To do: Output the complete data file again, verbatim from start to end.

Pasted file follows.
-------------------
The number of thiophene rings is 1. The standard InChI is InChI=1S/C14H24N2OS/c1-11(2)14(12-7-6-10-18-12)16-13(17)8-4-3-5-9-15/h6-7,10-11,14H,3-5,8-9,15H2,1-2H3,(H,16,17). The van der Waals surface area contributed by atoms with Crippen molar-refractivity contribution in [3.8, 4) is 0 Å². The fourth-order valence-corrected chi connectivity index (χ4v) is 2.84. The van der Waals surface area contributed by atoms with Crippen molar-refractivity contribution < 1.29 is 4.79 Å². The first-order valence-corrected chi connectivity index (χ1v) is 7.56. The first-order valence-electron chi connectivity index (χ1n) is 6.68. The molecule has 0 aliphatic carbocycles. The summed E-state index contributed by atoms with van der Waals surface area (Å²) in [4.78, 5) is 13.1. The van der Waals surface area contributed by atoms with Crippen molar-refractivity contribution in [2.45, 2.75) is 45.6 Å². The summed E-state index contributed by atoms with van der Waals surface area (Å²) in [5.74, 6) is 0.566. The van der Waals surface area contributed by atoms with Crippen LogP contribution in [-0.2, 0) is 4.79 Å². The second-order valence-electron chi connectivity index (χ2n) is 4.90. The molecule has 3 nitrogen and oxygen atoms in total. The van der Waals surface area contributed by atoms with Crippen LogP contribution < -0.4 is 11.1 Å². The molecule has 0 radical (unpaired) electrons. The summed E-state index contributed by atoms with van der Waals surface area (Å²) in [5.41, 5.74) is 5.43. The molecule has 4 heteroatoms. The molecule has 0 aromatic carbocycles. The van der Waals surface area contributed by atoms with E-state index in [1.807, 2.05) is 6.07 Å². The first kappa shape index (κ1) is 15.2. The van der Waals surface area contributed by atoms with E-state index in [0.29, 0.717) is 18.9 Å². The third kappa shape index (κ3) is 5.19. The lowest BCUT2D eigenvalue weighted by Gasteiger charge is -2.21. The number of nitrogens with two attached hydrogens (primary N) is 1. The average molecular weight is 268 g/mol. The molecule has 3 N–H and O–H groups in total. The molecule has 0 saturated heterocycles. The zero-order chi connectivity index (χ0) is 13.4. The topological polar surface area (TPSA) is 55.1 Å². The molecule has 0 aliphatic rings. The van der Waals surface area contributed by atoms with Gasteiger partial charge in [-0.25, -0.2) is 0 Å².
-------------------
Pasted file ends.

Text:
The number of thiophene rings is 1. The standard InChI is InChI=1S/C14H24N2OS/c1-11(2)14(12-7-6-10-18-12)16-13(17)8-4-3-5-9-15/h6-7,10-11,14H,3-5,8-9,15H2,1-2H3,(H,16,17). The van der Waals surface area contributed by atoms with Crippen molar-refractivity contribution in [3.8, 4) is 0 Å². The fourth-order valence-corrected chi connectivity index (χ4v) is 2.84. The van der Waals surface area contributed by atoms with Crippen molar-refractivity contribution < 1.29 is 4.79 Å². The first-order valence-corrected chi connectivity index (χ1v) is 7.56. The first-order valence-electron chi connectivity index (χ1n) is 6.68. The molecule has 0 aliphatic carbocycles. The summed E-state index contributed by atoms with van der Waals surface area (Å²) in [4.78, 5) is 13.1. The van der Waals surface area contributed by atoms with Crippen molar-refractivity contribution in [2.45, 2.75) is 45.6 Å². The summed E-state index contributed by atoms with van der Waals surface area (Å²) in [5.74, 6) is 0.566. The van der Waals surface area contributed by atoms with Crippen LogP contribution in [-0.2, 0) is 4.79 Å². The second-order valence-electron chi connectivity index (χ2n) is 4.90. The molecule has 3 nitrogen and oxygen atoms in total. The van der Waals surface area contributed by atoms with Crippen LogP contribution < -0.4 is 11.1 Å². The molecule has 0 radical (unpaired) electrons. The summed E-state index contributed by atoms with van der Waals surface area (Å²) in [5.41, 5.74) is 5.43. The molecule has 4 heteroatoms. The molecule has 0 aromatic carbocycles. The van der Waals surface area contributed by atoms with E-state index in [1.807, 2.05) is 6.07 Å². The first kappa shape index (κ1) is 15.2. The van der Waals surface area contributed by atoms with E-state index in [0.29, 0.717) is 18.9 Å². The third kappa shape index (κ3) is 5.19. The lowest BCUT2D eigenvalue weighted by Gasteiger charge is -2.21. The number of nitrogens with two attached hydrogens (primary N) is 1. The average molecular weight is 268 g/mol. The molecule has 3 N–H and O–H groups in total. The molecule has 0 saturated heterocycles. The zero-order chi connectivity index (χ0) is 13.4. The topological polar surface area (TPSA) is 55.1 Å². The molecule has 0 aliphatic rings. The van der Waals surface area contributed by atoms with Gasteiger partial charge in [-0.25, -0.2) is 0 Å².